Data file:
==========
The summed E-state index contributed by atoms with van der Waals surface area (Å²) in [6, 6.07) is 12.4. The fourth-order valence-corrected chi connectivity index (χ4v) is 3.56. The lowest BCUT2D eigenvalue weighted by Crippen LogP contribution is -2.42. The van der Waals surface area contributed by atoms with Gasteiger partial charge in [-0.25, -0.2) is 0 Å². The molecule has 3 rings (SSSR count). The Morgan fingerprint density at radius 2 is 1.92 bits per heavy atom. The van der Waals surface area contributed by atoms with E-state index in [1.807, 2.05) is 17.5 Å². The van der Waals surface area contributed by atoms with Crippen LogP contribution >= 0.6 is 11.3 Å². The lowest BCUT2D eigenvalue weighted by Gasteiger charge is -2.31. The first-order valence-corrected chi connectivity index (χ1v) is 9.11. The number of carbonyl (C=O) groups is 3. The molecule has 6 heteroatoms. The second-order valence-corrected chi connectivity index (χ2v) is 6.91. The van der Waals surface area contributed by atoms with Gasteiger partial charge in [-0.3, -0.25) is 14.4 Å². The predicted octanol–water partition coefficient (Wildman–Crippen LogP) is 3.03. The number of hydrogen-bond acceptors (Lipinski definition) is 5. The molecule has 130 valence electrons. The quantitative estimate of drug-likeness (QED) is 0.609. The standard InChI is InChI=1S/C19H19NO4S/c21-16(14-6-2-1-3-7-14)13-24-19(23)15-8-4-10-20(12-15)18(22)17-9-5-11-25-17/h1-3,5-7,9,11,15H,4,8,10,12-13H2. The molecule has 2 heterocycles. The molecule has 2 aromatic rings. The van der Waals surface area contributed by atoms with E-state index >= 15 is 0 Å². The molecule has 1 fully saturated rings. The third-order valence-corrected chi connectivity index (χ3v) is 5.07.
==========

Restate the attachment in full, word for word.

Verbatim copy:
The summed E-state index contributed by atoms with van der Waals surface area (Å²) in [6, 6.07) is 12.4. The fourth-order valence-corrected chi connectivity index (χ4v) is 3.56. The lowest BCUT2D eigenvalue weighted by Crippen LogP contribution is -2.42. The van der Waals surface area contributed by atoms with Gasteiger partial charge in [-0.25, -0.2) is 0 Å². The molecule has 3 rings (SSSR count). The Morgan fingerprint density at radius 2 is 1.92 bits per heavy atom. The van der Waals surface area contributed by atoms with E-state index in [1.807, 2.05) is 17.5 Å². The van der Waals surface area contributed by atoms with Crippen LogP contribution >= 0.6 is 11.3 Å². The lowest BCUT2D eigenvalue weighted by Gasteiger charge is -2.31. The first-order valence-corrected chi connectivity index (χ1v) is 9.11. The number of carbonyl (C=O) groups is 3. The molecule has 6 heteroatoms. The second-order valence-corrected chi connectivity index (χ2v) is 6.91. The van der Waals surface area contributed by atoms with Gasteiger partial charge in [-0.3, -0.25) is 14.4 Å². The predicted octanol–water partition coefficient (Wildman–Crippen LogP) is 3.03. The number of hydrogen-bond acceptors (Lipinski definition) is 5. The molecule has 130 valence electrons. The quantitative estimate of drug-likeness (QED) is 0.609. The standard InChI is InChI=1S/C19H19NO4S/c21-16(14-6-2-1-3-7-14)13-24-19(23)15-8-4-10-20(12-15)18(22)17-9-5-11-25-17/h1-3,5-7,9,11,15H,4,8,10,12-13H2. The molecule has 2 heterocycles. The molecule has 2 aromatic rings. The van der Waals surface area contributed by atoms with E-state index >= 15 is 0 Å². The molecule has 1 fully saturated rings. The third-order valence-corrected chi connectivity index (χ3v) is 5.07.